9. Now comes the pretty part! Transfer your omelet to a plate, and top with your choice of “guts.” This omelet has the fresh chives added, as well as some reduced fat shredded cheese.

omelet

Healthy and hearty…more veggies than your average omelet could handle!

Nutritional Information (Rainbow Version):

Calories

Protein (g)

Fat (g)

Carbs (g)

Fiber (g)

2 whole large eggs

144

13

10

1

0

1 large egg white

17

4

0

0

0

½ T canola oil

60

0

7

0

0

¼ cup Asparagus

7

1

0

1

1

½ cup Bell pepper

15

1

0

3

2

¼ cup tomatoes

7

0

0

2

1

¼ C Reduced fat cheese

80

8

5

0

0

TOTAL

330

27

22

7

4

NOTES:

  • This omelet is a great source of healthy fats and lean protein, but a complete meal should include carbs as well. Add a piece of 100% whole wheat toast or some fruit to complete this healthy breakfast!
  • The amounts of veggies were an estimation, and the nutritional information was rounded to the nearest whole gram using the USDA National Nutrient Database.
  • Looking for more variety? Use can use almost anything you have on hand, but here are some ideas:
    • Tex Mex: Use chili pepper, cilantro, bell peppers and salsa with chili powder and cheese.
    • Puttanesca: Black olives, tomatoes, basil and capers with Parmesan cheese.
    • Greek: Tomatoes, olives, oregano with lime or lemon juice and feta cheese.
    • Use ANY fresh herbs from your garden or farmers market!

Try this simple, inside-out omelet method to keep your veggie intake high while getting a great source of protein (no expensive protein powders or unhealthy meats needed!) Have a healthy day!

A Salad in Winter: Roasted Cauliflower and Spinach Salad

DSC01374Winter is not well-known for its fresh greens, and is famous for being a time people eat even fewer veggies than usual! Even I admit, though I still have a green salad several times a week, that the deep freeze outside can take the thrill out of a cold vegetable side dish. Gee, if only there were a way to get the huge veggie content of a salad with a warm touch…but there is! I have adapted this recipe from several others, this being the closest, http://www.food.com/recipe/spinach-and-roasted-cauliflower-salad-221426, but I’ve made it a bit healthier, treated it as a main dish (4 servings per recipe) and warmed it up. I have taken this to several social events and have made it often at home and it always get rave reviews! Another nice thing about this, or any, salad, is that the proportions are very flexible. Because of that, the nutritional information is dependent on things like how much dressing you use and how big the cauliflower is at your grocery store these days. (The recipe may look a bit long, but there’s really not too much to it, I just organized it as I make it.)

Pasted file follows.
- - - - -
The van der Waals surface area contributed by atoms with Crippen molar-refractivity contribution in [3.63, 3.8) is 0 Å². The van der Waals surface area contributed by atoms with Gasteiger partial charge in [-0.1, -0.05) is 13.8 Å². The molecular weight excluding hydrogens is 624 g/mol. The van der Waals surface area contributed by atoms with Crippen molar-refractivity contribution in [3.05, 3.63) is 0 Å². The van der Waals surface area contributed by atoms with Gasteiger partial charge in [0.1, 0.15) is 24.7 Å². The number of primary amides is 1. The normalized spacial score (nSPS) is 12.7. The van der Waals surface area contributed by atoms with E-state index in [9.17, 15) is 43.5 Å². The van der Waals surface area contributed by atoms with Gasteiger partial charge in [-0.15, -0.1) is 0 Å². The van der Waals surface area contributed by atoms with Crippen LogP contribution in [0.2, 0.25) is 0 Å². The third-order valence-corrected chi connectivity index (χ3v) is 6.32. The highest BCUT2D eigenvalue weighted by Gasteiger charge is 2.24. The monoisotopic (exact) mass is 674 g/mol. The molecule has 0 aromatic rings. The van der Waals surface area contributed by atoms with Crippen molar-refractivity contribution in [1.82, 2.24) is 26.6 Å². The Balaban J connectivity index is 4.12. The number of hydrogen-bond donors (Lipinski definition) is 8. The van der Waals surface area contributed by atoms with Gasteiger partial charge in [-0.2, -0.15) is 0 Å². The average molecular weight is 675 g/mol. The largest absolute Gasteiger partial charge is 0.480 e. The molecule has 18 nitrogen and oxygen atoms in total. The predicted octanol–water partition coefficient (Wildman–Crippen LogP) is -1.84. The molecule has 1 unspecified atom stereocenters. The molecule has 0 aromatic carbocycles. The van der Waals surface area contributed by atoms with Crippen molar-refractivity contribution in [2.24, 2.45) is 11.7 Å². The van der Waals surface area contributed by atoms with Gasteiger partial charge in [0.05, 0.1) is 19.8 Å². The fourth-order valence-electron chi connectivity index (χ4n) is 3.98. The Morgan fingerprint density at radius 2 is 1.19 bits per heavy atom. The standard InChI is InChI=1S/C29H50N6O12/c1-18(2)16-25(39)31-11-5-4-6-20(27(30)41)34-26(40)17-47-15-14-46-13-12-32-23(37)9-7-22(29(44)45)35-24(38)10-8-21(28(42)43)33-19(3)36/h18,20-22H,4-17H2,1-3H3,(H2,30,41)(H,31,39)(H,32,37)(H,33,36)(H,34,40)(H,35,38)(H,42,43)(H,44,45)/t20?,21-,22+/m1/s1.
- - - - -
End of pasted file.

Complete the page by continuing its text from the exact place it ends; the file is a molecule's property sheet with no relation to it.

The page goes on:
Roasted Cauliflower and Spinach SaladCauliflower_roasted
Cauliflower
1 medium to large head(s) cauliflower, florets (~6 C)
1T olive oil
3/4 t salt
1/4 t ground black pepper

Dressing
2T white wine vinegar
1T Dijon mustard
1/4 cup olive oil

Salad
1 bag (6 oz) baby spinach leaves, rinsed
1/4 large red onion, sliced thin